There are no short cuts to discovering the fingerings and bowings to suit your hands, writes the American violinist. Practice and more practice is the key.
Have you ever thought about an edition of music by a great violinist, as having a lesson from a master? An edition can provide an invaluable learning experience if studied thoughtfully. Bowings can provide indications as to which part of the bow to use, how much bow to be drawn, bow speed, and attention to dynamic markings. Fingerings can become a personal matter as no hands are alike. The main objective is intonation.
Every great player arrives at fingering patterns to facilitate rapid passages or to best express lyric lines. The notated fingerings in an edition may not always suit your hand. You must experiment with changes. This requires slow and patient practice. When making a new fingering, begin slowly to get your hand set, then gradually build up the tempo. When up to speed, repeat 40 to 50 times. If it doesn’t sit well, begin all over again with different fingerings and bowings. Be flexible and play it over and over many times until you are comfortable. The test is in performance, for then you will know if it works well. If not, it’s back to the drawing board.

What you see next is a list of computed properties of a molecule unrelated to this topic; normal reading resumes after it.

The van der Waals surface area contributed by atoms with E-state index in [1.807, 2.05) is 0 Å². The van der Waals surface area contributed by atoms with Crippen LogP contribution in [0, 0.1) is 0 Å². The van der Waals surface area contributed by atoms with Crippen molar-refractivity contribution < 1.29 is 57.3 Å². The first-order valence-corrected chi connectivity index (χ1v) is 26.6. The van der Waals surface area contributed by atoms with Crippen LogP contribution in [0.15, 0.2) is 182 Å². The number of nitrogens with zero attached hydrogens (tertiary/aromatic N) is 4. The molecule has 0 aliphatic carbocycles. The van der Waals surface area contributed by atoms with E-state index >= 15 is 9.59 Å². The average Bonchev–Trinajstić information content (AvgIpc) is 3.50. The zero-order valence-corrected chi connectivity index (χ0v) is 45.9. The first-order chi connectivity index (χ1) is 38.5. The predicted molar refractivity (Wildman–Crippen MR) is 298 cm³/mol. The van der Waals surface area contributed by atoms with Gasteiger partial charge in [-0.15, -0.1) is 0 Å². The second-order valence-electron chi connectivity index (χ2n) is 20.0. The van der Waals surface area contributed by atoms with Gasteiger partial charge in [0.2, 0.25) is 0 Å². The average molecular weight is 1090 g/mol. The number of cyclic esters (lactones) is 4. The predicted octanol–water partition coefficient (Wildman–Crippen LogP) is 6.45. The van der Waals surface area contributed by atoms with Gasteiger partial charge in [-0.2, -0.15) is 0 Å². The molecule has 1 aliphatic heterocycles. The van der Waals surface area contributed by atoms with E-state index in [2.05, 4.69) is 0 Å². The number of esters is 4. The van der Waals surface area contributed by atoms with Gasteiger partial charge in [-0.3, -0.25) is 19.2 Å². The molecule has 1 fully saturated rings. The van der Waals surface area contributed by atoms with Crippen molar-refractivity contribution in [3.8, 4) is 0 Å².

The manner of bowing is most important as this can affect the left hand problem. Try an up bow instead of a down bow. It’s amazing how an up bow in an ascending rapid passage can ease your left hand. Many times reversing the stroke will clarify your fingering patterns.
Nathan Milstein, whom I knew well, was continually experimenting with fingerings to achieve effects and to better serve the music. I remember a day when he proudly showed me two clever fingerings in the Brahms Concerto and some other tricks in using open strings to facilitate rapid passagework in a transcription he was preparing. He was an amazing violinist, and he never stopped practising to improve upon his extraordinary skills.
Diligent practice to work out bowings and fingerings can be a lot of fun. When you find a solution that works for you, it’s an accomplishment. Most importantly, play by memory. When practising like this, motor reflex takes over and you can play a difficult passage out of context at any time. This is a method I have used successfully throughout my entire career. Practice, practice, practice!!! I do not know of any short cuts.
Photo: Peter Checchia